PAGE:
The second example is my experience working at the municipal government office as mayor. The organization of the municipal office is structured around life-time employment and a seniority system. So any attempt to change something there usually faced stiff resistance. Japan's shrinking population is telling us that the ways of doing things have to be overhauled. But I realized that if things would remain the same in such a uniform organization, it would struggle to see changes in the external environment and its line of thinking would also grow increasingly rigid. At the time, most of the managers were men, and I thought that a broad cross-section of opinions from mainly women and younger people needed to be injected in order for the organization to move forward.

Growth achieved through constant incorporation of many different views


Not only is the world situation undergoing intense changes, but the ICT industry in which SoftBank operates is also experiencing technological evolution and sharp fluctuations in the market environment. Under these circumstances, I believe diversity is absolutely essential if SoftBank is to guide society into the future as a leading corporation. As Ms. Koshi has already mentioned, if an organization is too heavily weighted toward people with the same stereotypical attitude, it will be reluctant to break away from past conventions, but I think the incorporation of diverse points of view, including the active participation of women, will enable it to respond quickly to change and even sow the seeds of different ideas and innovation. SoftBank, by leading the way in the changing times, has been needed by society.

Increasing diversity by promoting women in the workforce helps the Company grow, but it also benefits society. And I believe this is a key frame of reference if we are to realize the SoftBank corporate philosophy of “Information Revolution — Happiness for everyone.”


From a human resources perspective, a company's growth is inseparably linked to the growth of its people. The acceptance of diversity whereby the individuality of every person can be harnessed is key to growth in human capital. Whilst today's topic of discussion is about promoting women in the workforce, naturally there are differences and diversity among women too. In all of this, we are focused on the empowerment of women, which we could say is our first and foremost priority in promoting diversity.

I'm going to change the subject slightly here. If we look back on SoftBank's history, we can see that it started out in the wholesale distribution of computer software before expanding into Internet, mobile communications services, and other businesses outside of telecommunications. I believe SoftBank's transformation and growth have been achieved through the merging of people with broad-ranging business experience, or in other words, the sum of diversity of all people involved. As this history demonstrates, I believe the incorporation of fresh diversity through efforts to promote the participation of women and DE&I in the workplace will be momentous for SoftBank's further growth.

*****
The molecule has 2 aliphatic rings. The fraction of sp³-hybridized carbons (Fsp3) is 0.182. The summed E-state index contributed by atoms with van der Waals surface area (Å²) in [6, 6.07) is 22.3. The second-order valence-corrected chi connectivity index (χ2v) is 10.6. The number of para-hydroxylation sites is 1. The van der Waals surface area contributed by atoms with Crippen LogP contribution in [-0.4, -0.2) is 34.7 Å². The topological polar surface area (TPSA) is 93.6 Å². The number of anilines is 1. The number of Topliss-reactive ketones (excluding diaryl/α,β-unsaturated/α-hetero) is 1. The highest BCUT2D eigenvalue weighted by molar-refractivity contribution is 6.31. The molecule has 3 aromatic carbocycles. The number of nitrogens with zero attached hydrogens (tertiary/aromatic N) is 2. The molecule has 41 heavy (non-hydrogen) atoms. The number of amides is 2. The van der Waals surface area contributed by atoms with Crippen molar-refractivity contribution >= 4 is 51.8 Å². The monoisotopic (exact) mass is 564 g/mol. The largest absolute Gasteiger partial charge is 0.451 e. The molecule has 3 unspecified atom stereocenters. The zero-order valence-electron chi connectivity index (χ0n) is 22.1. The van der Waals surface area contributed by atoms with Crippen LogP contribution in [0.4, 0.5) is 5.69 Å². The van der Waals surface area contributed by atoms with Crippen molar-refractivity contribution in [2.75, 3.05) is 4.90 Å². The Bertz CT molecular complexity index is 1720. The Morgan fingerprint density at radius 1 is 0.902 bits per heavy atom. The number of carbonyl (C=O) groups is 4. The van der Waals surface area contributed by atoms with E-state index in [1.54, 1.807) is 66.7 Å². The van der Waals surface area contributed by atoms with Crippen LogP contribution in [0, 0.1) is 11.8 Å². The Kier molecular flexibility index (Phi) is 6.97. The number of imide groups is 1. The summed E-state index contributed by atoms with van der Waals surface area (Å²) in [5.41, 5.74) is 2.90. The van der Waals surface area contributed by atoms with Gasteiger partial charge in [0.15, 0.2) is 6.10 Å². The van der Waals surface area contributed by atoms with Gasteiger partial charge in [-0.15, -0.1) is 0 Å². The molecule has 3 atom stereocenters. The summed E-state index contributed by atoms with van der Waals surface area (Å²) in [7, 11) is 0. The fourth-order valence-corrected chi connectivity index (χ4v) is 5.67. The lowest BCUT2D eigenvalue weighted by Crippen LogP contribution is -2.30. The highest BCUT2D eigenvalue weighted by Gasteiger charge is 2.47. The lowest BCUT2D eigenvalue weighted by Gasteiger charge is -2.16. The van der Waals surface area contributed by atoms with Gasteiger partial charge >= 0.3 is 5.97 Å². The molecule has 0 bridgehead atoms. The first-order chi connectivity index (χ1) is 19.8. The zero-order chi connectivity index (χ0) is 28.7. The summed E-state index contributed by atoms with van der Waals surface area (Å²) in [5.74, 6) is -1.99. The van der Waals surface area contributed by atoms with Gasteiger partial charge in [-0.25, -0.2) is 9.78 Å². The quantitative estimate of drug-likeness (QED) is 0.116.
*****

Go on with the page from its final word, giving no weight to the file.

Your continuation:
From an external point of view, I believe the empowerment of women in the workplace leads directly to enhancements in corporate value. For example, SoftBank is currently working on creating new businesses outside of telecommunications under the banner of the “Beyond Carrier” strategy, and I believe it can generate something entirely new by making best use of various viewpoints. I expect SoftBank to be able to seed new businesses and “Beyond Carrier innovations” by accommodating the needs of women, who make up half of the population in the world.

Inspiring courage to take a step forward and improving workstyles


In 2021, SoftBank set a concrete numerical target for promoting women in the Company (20% for women in management positions). This percentage was decided on with reference to the overall weighting of female employees.

In aiming to achieve this target, the Committee for the Promotion of Women in the Workforce was established under the ownership of President & CEO Miyakawa and comprising some of the Company's officers and external experts as members. The Committee is currently discussing the ratio of women in management positions that was set as a KPI and is analyzing the current situation, identifying issues, and examining what measures ought to be implemented going forward. Round table-like opportunities are also arranged so that officers can hear directly from female employees and managers within the organization. This enables the Committee to identify issues directly from the source.

A questionnaire survey revealed that the percentage of female employees that want to be appointed to a management position is lower than that of men. The main reasons cited were problems related to working styles and a lack of confidence.